Glossary of Antique Clock Styles
See Column Clock.
A shelf clock with a case in the shape of a lyre.
A boxed clock set in gimbals for use aboard a ship to determine
A type wall, shelf, or longcase clock that reflected the aesthetics
of the Arts and Crafts Movement at the beginning of the 20th
century. In reaction to the overly ornate mid and late Victorian
styles, the craftsmen of the Arts and Crafts Movement strove to
return to the basics of simple and functional design. They made
these Mission-style clock cases of oak, with clean square or
rectangular lines and flat surfaces, Arabic numerals, and simple
Named after the village of Morbier in France, this type of clock is
was originally supposed to be housed in a full long case, often made
from pine, with tapering or violin-shaped sides, frequently painted
and grained in country fashion. But many owners either hung them on
the wall without a case or set them on a clock shelf so that the
large pendulum could swing free. Early dials of pewter or brass had
black-filled numerals and a single hand. By 1760, clockmakers
enameled the dials and by the late 19th century, used printed paper.
A pierced brass pediment sat atop early dials. Later ones employed a
wide variety of stamped brass devices, one of the most common
incorporating a pair of cornucopias, a basket of flowers and a
sunburst. Pendulums of stamped brass or sheet iron became overly
large in the 19th century.
Moving Eye Clock
See Blinker Clock.
A shelf clock with a hidden method of operation. Many of these
clocks are rather rare and highly sought after by collectors.
A popular, all inclusive term for a large variety of small shelf
clocks, usually in a case that portrays a "theme," such as a
nautical, military or western motif, current events, or comic
characters, and features unusual materials or functions. These
clocks may incorporate an animated movement, an electric lamp, a
unique style of pendulum, or some other device.
An American shelf or wall clock, produced in large numbers from 1830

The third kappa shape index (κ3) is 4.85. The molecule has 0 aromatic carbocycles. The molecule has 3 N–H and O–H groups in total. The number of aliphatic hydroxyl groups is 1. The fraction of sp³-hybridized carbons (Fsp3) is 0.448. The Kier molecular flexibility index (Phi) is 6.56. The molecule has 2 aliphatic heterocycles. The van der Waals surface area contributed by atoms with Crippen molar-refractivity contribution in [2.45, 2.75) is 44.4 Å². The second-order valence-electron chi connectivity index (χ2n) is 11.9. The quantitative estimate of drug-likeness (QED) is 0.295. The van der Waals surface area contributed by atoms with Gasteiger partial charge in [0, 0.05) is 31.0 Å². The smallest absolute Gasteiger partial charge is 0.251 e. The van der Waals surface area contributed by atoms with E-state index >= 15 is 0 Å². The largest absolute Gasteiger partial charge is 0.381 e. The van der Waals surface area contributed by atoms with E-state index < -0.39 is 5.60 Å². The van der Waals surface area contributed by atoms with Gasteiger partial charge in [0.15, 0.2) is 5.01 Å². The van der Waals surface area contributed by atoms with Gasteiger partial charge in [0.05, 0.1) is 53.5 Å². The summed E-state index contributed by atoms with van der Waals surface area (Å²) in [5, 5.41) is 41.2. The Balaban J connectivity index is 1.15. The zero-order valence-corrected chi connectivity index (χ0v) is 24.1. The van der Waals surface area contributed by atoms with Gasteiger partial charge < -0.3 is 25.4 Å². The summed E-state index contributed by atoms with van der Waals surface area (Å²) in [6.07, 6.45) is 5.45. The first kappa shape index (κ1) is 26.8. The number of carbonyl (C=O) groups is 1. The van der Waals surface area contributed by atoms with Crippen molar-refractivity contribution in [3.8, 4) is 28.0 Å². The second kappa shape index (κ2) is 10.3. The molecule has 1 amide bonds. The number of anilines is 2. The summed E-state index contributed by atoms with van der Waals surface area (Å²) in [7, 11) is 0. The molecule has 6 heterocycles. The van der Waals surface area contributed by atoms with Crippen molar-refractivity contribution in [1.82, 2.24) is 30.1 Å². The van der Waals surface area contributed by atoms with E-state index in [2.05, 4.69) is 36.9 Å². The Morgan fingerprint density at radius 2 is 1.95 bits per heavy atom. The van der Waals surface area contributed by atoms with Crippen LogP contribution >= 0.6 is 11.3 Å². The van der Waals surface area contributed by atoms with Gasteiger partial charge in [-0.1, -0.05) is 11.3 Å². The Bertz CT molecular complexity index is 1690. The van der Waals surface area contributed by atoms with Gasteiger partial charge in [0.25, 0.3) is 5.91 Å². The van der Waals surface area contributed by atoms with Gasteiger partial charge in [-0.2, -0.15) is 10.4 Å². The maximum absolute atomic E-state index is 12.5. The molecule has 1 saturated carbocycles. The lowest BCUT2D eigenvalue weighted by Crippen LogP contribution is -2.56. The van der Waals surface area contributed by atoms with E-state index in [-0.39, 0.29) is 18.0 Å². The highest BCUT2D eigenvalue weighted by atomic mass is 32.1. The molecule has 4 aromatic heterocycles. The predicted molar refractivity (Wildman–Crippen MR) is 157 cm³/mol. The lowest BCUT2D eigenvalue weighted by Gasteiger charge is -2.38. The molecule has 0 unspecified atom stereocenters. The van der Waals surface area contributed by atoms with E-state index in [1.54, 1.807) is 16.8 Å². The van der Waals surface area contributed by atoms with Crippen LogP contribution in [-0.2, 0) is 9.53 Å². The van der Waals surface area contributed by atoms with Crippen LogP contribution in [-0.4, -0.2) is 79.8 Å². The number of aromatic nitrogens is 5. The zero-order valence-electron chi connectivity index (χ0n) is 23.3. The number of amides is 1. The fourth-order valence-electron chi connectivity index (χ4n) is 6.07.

to 1914, with an S-shape, or wave-like, molding which frames the
front of a rectangular case. It typically has a door in the front
with clear glass in front of the dial and a reverse-painted or
stenciled tablet below, sometimes with a clear portion for viewing
A spring-driven wall clock that’s incorporated into a framed picture
or painting as part of the scene, often appearing in a church
steeple or clock tower. Sometime the clock is incorporated into the
frame itself above or beneath the picture.
Picture Frame Clock
A wall clock with a dial surrounded by a recessed, often highly
decorated apron enclosed by a "picture frame" type molding.
Pillar and Scroll Clock
A shelf clock attributed to Eli Terry, an early 19th century
Connecticut clockmaker Eli Terry. The clock has a full or half-round
column on each side of the front of the case, centering a double
scroll-cut pediment, usually with three finials.
Small carriage size clock with cards that flip to show the hours and
minutes in digital fashion.
Portico or Pillar Clock
A French shelf clock with a drum shaped movement mounted between two
or four pillars standing on a base, with an exposed pendulum
swinging between them.
See Drop Dial Clock.
Any clock case designed to sit on a shelf, table or mantel, as
opposite to a longcase clock or a wall clock.
A clock that strikes on a ship's bell system.
A clock, dating from the late 18th and early 19th centuries, that
emphasized the movement as a decorative object in itself. Plates
were cut out and made as narrow as possible, so the movement could
be seen. The clock, its surfaces highly finished, was usually
protected by a glass dome.
See Figural Clock.
An American shelf clock, dating from about 1840, with a Gothic-style
case, its pointed top flanked by two or four "steeples."
Swinging Arm Clock
A shelf clock usually mounted in the form of a pendulum suspended
from the arm of a statue.
Originating around 1900, people commonly refer to this type of clock
as a "Napoleon's Hat", "camelback" or "humpback" clock because of
its shape, which is rounded in the middle tapering to flat on each
An American term for a floor standing clock. Also called a longcase
clock, a long clock, or a grandfather clock.
Tape (or Annular) Clock
A round or horizontally
circular shelf clock with the divisions of time shown on a tape-like
dial wrapped around the case. Unlike most clocks, where the hands
move around the dial, the "tape" dial usually revolved while a fixed
pointer indicated the time.
See Column Clock.
Triple Decker Clock
See Column Clock.
Originally, this referred to an extremely accurate, weight-driven
wall clock produced in Austria during the early 1800s, later
imitated by German and American manufacturers from the 1850s to
1900. Later versions often have spring driven movements with
pendulums that are only for show.
An uncased, weight-driven mechanical wall clock with an exposed
dial, pendulum and weights. During the late 18th and early 19th
century in the United States, most clockmakers only produced uncased
clock mechanisms. Independent cabinet or furniture makers were
normally commissioned to build clock cases for these finished clock
mechanisms. Often the buyer hung the uncased clock mechanism on the
wall until a case could be made.
Any clock that hangs on the wall.
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